Below Zero

A Missionary For More Than 50 Years Below Zero

Father Jules Dion, O.M.I. was a longtime missionary in the far north of the Canadian Arctic.  He spent decades braving severe weather to serve mostly Native people, and was a strong advocate on local environmental issues.  Father Dion passed away on Christmas Day at the age of 89.  This article was written by Jane George and appeared on Nunatsiaq Online.

For nearly 60 years, Oblate missionary Fr. Jules Dion, better known in Nunavik by his Inuktitut name, Pirti – served as priest, mechanic, carpenter, dog-team runner, hunter, fisherman, doctor, dentist and part-time snowmobile salesman to several generations of Inuit in Quaqtaq and Kangiqsujuaq.

Father Dion died December 25 at the Résidence Notre-Dame de Richelieu.  He was 89 years and nine months old.

Father Dion arrived in Quaqtaq on Nunavik’s Ungava Bay in July 1955, as a newly-ordained Oblate missionary.

He wanted to go to Canada’s Arctic as a missionary even at a young age, and, at 19, entered an Oblate seminary.  Ordained as a priest on April 25, 1954, he landed in Quaqtaq a little more than a year later.

“I arrived in Quaqtaq in July 1955, from Belgium, and stayed there for ten years,” he told Nunatsiaq News in 1999.

Below Zero

“At that time, there was just the mission, one building and most people were living out along the coast.  Only at Christmastime would everyone come into Quaqtaq.”

Families arrived by dog team and built individual igloos by the mission, in time for celebrations that began in earnest on December 24, Dion said.

“Everyone would be wearing their beautiful new clothes, made for Christmas,” he said.  “And we would then begin the games, competitions and dog-team races.  One relay involved bringing blocks of ice that we’d cut to use for water during the winter down from the lake to the mission.  As well as being a race, it was a service.”

On December 24, Dion always presided at the Midnight Mass, and afterwards everyone shared tea, biscuits and candy.  Around the time of December’s first full moon, an Army plane would make a parachute drop of mail and gifts over Quaqtaq.

“But sometimes the parachute wouldn’t open and the basket would split open on the rocks and the presents would get all battered.  Once we received a fruit cake, but its tin was crushed, and all the beads that the women were to use for decorating their clothes ended up in the fruit cake.  So, we finally cut up what was left of the cake into small pieces, and when all the older men and women came over to the mission to play cards, we munched on the pieces of the cake and in this way, we managed to recover the beads,” he said.

There were also toys for the children, collected by the Army and shipped up by boat in the summer, which Fr. Dion would wrap for distribution at Christmas.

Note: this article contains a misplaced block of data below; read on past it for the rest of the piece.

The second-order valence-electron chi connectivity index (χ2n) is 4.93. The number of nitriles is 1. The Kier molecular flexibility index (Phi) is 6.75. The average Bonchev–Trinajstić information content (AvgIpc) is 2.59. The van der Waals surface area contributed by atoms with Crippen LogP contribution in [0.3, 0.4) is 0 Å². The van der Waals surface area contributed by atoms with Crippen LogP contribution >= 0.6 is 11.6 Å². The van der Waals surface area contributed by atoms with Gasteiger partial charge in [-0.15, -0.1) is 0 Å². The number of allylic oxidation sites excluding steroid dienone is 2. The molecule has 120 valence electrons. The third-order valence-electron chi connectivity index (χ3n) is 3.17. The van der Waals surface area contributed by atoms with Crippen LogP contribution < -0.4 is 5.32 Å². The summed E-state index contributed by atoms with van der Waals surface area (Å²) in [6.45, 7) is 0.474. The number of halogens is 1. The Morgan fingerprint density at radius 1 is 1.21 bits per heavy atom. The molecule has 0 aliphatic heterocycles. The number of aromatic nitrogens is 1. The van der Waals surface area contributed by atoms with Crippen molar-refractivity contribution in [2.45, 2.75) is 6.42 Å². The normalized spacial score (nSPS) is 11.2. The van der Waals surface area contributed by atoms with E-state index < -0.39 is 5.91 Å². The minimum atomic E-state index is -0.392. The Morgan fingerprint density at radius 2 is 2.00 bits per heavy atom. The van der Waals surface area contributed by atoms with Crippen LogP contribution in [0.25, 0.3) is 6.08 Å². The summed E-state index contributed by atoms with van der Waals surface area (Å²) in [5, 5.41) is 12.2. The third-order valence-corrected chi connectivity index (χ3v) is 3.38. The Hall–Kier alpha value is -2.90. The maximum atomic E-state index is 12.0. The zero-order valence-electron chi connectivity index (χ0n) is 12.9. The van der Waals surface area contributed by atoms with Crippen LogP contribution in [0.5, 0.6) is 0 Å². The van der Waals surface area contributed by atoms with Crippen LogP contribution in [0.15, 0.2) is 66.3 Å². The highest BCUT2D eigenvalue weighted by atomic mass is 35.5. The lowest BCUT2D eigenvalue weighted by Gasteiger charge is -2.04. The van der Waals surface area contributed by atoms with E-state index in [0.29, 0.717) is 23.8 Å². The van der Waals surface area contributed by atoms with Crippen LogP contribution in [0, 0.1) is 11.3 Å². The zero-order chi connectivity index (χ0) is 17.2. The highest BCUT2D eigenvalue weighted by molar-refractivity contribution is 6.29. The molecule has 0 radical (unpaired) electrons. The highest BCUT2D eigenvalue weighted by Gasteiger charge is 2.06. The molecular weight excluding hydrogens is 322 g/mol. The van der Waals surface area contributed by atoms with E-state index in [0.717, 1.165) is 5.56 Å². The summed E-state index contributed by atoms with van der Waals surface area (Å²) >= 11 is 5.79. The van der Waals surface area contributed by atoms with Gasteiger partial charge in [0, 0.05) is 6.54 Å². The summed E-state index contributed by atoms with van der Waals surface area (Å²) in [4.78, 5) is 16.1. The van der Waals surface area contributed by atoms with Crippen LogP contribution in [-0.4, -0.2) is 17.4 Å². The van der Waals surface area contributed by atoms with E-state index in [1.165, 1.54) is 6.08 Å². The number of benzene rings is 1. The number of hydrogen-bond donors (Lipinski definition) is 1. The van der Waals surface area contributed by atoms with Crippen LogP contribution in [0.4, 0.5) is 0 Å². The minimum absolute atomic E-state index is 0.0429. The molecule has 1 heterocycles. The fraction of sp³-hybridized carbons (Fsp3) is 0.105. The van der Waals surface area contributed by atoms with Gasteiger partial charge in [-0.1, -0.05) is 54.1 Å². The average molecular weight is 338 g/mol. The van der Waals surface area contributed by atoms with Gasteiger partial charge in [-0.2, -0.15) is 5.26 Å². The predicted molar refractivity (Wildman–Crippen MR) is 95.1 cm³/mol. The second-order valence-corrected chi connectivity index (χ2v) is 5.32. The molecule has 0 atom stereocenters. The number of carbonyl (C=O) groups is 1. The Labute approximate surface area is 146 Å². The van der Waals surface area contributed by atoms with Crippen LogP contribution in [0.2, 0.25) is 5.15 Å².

Although these early holidays held many good memories for Fr. Dion, there were also hard moments, reflecting the difficult realities of life in Nunavik during the 1950s and 1960s.

Once, Fr. Dion recalled, a man traveling to the Christmas festivities stopped to feed his dogs from a meat cache – but the hungry dogs ran off, leaving him to walk alone to Quaqtaq for hours in stormy weather.

He arrived with frozen feet but managed to keep some of his toes, thanks to injections of penicillin and an evacuation south later on, in mid-January.

“There were no nurses.  Nothing.  In fact, the nearest doctor was in Pangnirtung, and we would consult on the radio,” Dion said.

In 2015 Fr. Dion left the North due to declining health and moved into the Oblate residence in Richelieu.  He remained connected to the North through the power of prayer.

“I was so happy to be with the Inuit,” he said in his book, Fifty Years Below Zero, which tells the story of Fr. Dion’s long and deep connection with Nunavik.  “These many years of life in the North have made me happy because this fulfilled my deepest desire, which was to go and live with the Inuit.  I have never regretted asking to come among them.  I was well prepared, ready for everything and nothing surprised me.  If I was to redo everything all over, I would make the same choice.”

Newsroom Articles

Father Elvis Mwamba, O.M.I. Joins Shrine Team

Paying It Forward in Tijuana

New Ways To Be Ecological Missionaries

World Youth Day

Oblates Accept New Brazil Ministry

Bringing the Word and World to Zambia

Brother Herat – The Heart of a Missionary

On Trial For Actions Against Mother Earth

Building Brighter Futures For Children in Thailand

A Missionary For More Than 50 Years Below Zero

Starting Dialogue on Canadian Mining

Oblates Teaching Peace in Sri Lanka

A Doctor for the Body and Soul

New St. Eugene De Mazenod Statue

Lost Oblate Cross Finds Its Way Home

Recycling Program at Oblate School of Theology

The First Oblate From Angola

Update from the Missions: Venezuela

Bringing Love to China’s Children